Since payments are the most important jobs it's probably a good idea to separate them and handle them with priority. The same can be true for notifications as well (obviously not that important as payments but probably more important than a lot of other things). And for every other task you have a queue called default. These queues live inside the same Redis instance (the same connection) but under different keys (please don't quote me on that).

So let's say we have payments, notifications, and the default queue. Now, how many workers do we need? What queues should they be processing? How we prioritize them?

A good idea can be to have dedicated workers for each queue, right? Something like that:

command=php artisan queue:work --queue=payments --tries=3 --verbose --timeout=30 --sleep=3

command=php artisan queue:work --queue=notifications --tries=3 --verbose --timeout=30 --sleep=3

command=php artisan queue:work --queue=default --tries=3 --verbose --timeout=30 --sleep=3

And then when you dispatch jobs you can do this:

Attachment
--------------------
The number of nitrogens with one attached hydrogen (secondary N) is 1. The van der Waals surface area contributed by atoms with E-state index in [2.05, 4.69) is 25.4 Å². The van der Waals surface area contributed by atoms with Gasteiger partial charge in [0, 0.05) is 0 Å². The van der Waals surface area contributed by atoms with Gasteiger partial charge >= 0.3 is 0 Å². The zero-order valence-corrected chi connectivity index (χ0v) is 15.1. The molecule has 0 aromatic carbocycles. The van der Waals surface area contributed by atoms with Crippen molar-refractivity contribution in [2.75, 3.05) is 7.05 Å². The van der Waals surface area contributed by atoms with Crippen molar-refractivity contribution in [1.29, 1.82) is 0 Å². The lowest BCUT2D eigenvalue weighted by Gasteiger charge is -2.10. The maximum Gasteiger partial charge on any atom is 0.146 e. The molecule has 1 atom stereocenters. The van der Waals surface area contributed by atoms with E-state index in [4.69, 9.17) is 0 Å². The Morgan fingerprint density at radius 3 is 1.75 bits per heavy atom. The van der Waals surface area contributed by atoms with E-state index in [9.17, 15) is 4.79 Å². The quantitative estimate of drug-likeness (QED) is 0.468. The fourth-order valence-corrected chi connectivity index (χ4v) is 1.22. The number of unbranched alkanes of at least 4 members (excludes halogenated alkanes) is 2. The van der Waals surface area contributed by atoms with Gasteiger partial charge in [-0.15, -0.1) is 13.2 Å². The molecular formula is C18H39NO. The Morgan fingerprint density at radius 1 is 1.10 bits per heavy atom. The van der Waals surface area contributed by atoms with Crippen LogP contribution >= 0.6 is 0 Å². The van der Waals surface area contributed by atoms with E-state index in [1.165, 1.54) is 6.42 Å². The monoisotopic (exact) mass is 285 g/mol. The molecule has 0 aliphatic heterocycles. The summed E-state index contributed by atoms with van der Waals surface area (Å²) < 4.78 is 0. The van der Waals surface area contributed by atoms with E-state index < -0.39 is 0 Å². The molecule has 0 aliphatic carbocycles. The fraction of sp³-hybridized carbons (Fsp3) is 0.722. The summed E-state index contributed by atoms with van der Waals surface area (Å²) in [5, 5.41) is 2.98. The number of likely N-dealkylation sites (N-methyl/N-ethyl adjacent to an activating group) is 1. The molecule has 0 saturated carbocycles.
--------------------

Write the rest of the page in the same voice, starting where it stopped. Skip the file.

(new OrderCompletedNotification($order))->onQueue('notifications');

// default queue

Alternatively, you can define a $queue in the job itself:

class ProcessPayment implements ShouldQueue
  use Dispatchable, InteractsWithQueue, Queueable, SerializesModels;
  public $queue = 'payments';

By defining the queue in the job you can be 100% sure that it'll always run in the given queue so it's a safer option in my opinion.

And now, the following happens:


So the two (in fact three because there's also the default) are being queues at the same time by dedicated workers. Which is great, but what if something like that happens?


There are so many jobs in the notifications queue but none in the payments. If that happens we just waste all the payments worker processes since they have nothing to do. But this command doesn't let them to processes anything else:

php artisan queue:work --queue=payments

This means they can only touch the payments queue and nothing else.

Because of that problem I don't recommend you to have dedicated workers for only one queue. Instead prioritize them!

We can do this: